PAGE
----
2. The FAA considers ALL contracted operations to be civil aircraft operations unless;
3. The contracting entity provides the operator with a written declaration (from the contracting officer or higher level official) of public aircraft status for designated qualified flights;
4. The contracted operator notifies the FAA Flight Standards District Office (FSDO) having oversight of the operator (or the operation as appropriate) that it has contracted with a government entity to conduct eligible public aircraft operations.
5. The contracted operator submits the written declaration to the FSDO with jurisdiction having oversight;
6. The flights(s) in question are determined to be legitimate public aircraft operations under the terms of the statute;
7. The declaration is made in advance of the proposed public aircraft flight.
The proposal goes on to say in essence that the contracted parties (civil operators and government) should both understand that the operators can create a significant level of liability placed on the government and/or likewise on themselves depending on their status. Further, civil operators are reminded that without public status their operations are controlled by all applicable civil aviation regulations and that the FAA retains oversight and enforcement authority over them for any violations.
Civil operators should also refuse to accept a contract to perform operations that violate 14 CFR regs if they cannot be sure that the government entity offering the contract has declared it to be a public aircraft operation and that such flight meets the eligibility requirements as outlined in the statute.
It does not take a lawyer to figure out that this whole attempt at regulating the status of aircraft used in public activities is all about money and who is liable for any accidents that occur or incidents regarding FAR violations or both. In other words, who pays? The only thing that I find surprising about the whole thing is that it has taken so long to get these arrangements down on paper! What about provisions for emergency operations where time may not permit the paper chase? Will there be situations where common sense may supercede a paper requirement? Will the issue of separation and separate tally of contract accidents vs. government flight accidents be involved?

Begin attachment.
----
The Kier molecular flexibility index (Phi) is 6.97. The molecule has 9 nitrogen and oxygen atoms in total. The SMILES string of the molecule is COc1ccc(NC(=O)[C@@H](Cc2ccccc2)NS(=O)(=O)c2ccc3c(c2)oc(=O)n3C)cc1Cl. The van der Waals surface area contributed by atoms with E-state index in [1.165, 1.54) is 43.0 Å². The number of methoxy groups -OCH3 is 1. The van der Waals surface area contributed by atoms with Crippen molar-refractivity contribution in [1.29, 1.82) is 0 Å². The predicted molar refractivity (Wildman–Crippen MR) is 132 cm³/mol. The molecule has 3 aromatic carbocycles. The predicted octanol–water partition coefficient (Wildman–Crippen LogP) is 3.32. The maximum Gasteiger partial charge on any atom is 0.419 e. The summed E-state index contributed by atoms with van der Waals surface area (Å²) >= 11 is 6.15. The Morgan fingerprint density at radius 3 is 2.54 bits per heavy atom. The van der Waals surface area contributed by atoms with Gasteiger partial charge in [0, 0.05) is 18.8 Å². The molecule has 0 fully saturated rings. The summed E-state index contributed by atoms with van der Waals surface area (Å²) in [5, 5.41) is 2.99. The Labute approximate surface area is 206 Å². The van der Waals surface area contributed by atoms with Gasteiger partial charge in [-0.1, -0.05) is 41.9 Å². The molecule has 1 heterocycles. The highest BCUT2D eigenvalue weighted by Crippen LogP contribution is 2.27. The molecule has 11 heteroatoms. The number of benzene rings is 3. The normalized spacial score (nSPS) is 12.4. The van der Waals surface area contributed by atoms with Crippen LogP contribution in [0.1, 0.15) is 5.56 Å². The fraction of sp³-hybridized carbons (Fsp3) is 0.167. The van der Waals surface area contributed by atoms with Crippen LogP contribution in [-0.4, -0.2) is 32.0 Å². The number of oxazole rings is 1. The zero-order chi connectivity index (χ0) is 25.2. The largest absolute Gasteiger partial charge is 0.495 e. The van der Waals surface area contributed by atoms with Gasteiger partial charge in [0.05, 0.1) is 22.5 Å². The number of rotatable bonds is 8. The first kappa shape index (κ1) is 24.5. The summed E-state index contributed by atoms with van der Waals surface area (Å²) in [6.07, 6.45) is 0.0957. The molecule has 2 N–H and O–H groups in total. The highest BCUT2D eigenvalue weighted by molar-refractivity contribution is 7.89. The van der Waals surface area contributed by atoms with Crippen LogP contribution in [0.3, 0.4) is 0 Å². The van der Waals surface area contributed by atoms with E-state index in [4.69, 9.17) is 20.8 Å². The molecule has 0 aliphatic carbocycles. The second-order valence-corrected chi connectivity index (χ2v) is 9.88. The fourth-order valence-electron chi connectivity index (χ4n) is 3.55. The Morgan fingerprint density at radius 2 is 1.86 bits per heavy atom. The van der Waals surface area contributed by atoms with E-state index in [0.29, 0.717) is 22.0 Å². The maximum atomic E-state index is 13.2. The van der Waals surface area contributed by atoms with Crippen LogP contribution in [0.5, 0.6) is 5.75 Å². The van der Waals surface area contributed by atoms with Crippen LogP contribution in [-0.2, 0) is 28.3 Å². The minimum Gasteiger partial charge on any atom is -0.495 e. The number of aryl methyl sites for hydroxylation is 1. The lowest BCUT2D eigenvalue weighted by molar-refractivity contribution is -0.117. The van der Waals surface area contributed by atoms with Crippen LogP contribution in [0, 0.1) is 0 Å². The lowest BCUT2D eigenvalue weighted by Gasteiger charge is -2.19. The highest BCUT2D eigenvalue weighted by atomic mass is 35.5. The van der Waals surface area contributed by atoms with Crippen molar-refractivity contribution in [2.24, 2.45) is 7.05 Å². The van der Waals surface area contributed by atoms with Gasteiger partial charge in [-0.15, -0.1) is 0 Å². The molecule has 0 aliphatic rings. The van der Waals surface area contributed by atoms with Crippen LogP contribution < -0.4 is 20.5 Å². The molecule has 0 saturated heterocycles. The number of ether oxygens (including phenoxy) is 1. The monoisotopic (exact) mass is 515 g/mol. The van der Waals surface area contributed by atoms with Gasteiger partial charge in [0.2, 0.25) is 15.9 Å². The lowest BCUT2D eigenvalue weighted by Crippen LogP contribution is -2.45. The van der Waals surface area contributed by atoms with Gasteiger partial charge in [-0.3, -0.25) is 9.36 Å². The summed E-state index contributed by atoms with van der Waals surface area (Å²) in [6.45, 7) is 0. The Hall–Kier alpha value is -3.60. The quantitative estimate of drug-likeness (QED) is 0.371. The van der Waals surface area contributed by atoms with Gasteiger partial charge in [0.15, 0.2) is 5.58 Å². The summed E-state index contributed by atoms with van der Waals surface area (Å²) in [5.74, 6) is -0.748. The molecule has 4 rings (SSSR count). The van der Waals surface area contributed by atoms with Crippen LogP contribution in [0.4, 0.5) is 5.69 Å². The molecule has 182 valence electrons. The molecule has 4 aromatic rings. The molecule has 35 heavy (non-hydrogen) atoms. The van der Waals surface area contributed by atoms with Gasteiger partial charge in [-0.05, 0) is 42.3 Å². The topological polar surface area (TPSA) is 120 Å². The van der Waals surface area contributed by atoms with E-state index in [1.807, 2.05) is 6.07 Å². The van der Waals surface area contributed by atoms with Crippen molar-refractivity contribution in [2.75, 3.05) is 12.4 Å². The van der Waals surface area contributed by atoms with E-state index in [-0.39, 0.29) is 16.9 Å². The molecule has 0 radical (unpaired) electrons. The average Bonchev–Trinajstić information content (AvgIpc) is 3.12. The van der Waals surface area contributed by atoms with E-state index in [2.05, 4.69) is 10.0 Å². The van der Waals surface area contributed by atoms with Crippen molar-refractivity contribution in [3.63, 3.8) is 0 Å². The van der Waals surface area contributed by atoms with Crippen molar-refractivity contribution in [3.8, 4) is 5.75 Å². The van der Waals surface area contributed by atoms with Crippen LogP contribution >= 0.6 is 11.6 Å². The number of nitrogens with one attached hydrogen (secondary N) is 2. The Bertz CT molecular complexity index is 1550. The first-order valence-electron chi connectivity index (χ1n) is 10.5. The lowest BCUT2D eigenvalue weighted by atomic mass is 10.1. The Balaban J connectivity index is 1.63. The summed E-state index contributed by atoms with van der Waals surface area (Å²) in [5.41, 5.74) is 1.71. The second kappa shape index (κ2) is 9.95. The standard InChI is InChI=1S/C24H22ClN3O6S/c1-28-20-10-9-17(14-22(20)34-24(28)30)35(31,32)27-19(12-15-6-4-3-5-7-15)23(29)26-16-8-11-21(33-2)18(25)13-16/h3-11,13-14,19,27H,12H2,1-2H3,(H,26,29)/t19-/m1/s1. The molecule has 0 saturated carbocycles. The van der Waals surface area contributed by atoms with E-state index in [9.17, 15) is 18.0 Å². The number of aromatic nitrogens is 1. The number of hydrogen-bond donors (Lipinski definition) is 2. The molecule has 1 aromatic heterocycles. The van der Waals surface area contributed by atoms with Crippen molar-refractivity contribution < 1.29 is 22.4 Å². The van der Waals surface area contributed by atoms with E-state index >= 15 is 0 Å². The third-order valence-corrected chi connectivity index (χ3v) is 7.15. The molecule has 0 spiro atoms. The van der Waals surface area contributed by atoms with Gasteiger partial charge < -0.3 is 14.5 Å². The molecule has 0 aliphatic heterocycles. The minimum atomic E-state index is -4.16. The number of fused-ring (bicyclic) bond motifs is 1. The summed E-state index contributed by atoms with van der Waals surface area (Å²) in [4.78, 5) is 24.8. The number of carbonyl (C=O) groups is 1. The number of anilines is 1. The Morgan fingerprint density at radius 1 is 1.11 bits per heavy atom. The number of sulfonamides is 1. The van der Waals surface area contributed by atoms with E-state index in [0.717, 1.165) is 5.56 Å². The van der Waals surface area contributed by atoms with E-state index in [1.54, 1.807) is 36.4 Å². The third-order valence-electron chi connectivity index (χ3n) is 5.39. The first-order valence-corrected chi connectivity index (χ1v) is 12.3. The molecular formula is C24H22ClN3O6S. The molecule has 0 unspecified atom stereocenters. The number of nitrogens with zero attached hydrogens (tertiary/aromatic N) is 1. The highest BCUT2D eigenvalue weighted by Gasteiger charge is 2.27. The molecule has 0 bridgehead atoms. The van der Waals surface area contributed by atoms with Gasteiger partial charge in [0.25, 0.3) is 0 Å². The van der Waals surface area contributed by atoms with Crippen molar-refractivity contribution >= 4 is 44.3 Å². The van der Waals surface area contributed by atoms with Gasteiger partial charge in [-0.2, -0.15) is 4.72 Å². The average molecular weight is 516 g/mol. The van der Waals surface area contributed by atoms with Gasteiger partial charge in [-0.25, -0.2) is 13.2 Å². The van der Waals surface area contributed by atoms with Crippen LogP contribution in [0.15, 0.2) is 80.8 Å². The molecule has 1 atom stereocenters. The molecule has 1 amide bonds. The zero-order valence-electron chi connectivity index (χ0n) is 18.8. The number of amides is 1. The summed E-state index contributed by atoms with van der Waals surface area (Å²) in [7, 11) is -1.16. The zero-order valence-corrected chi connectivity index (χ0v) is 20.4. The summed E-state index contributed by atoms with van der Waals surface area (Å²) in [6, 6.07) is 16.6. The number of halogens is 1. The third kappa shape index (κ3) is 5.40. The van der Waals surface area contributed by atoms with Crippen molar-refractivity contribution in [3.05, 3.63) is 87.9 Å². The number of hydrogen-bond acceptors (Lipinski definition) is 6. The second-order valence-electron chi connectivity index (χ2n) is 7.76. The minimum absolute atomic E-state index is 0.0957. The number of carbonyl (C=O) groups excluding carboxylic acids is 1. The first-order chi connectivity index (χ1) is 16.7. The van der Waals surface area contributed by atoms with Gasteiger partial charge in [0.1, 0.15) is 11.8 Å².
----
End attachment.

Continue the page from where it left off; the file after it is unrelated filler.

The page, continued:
Furthermore, some have proposed for example that ALL search and rescue operations where public aircraft are used, contractors or not, and where a person is picked up and taken to medical care, should be considered a public aircraft operation with all the attendant factors attached, as long as it is declared an emergency by the government, whoever and what ever it shall be. Should this be included in this FAA policy change proposal also? Is it not a logical extension of the mission?
It is interesting to note that the proposal invites no comments from the civil aircraft contract operators at this time. They are only requesting comments from government entities with experience using civil operators under contract. This appears to be a one-sided approach. Certainly, there are civil operator contractors, pilots, and technicians who may want to weigh in and comment on this subject. Comments are directed to PublicAircraft@faa.gov.
The contact information noted as: Monica C. Buenrostro, General Aviation and Commercial Division, Flight Standards Service, AFS 800, Federal Aviation Administration, 800 Independence Ave., S.W., Washington, D.C. 20591. email: email@example.com. Tel: (202) 287-8212. Comments are to be received until April 22, 2011. Since you who might wish to comment will be reading this piece well after this date you should keep in mind that they are usually accepted after the termination date and extensions are also routinely granted.
Stephen P. Prentice is an attorney whose practice involves FAA-NTSB issues. He has an Airframe and Powerplant certificate and is an ATP rated pilot. He worked with Western Airlines and the Allison Division of GMC in Latin America, servicing commercial and military overhaul activities and is a USAF veteran. Send comments to email: firstname.lastname@example.org.
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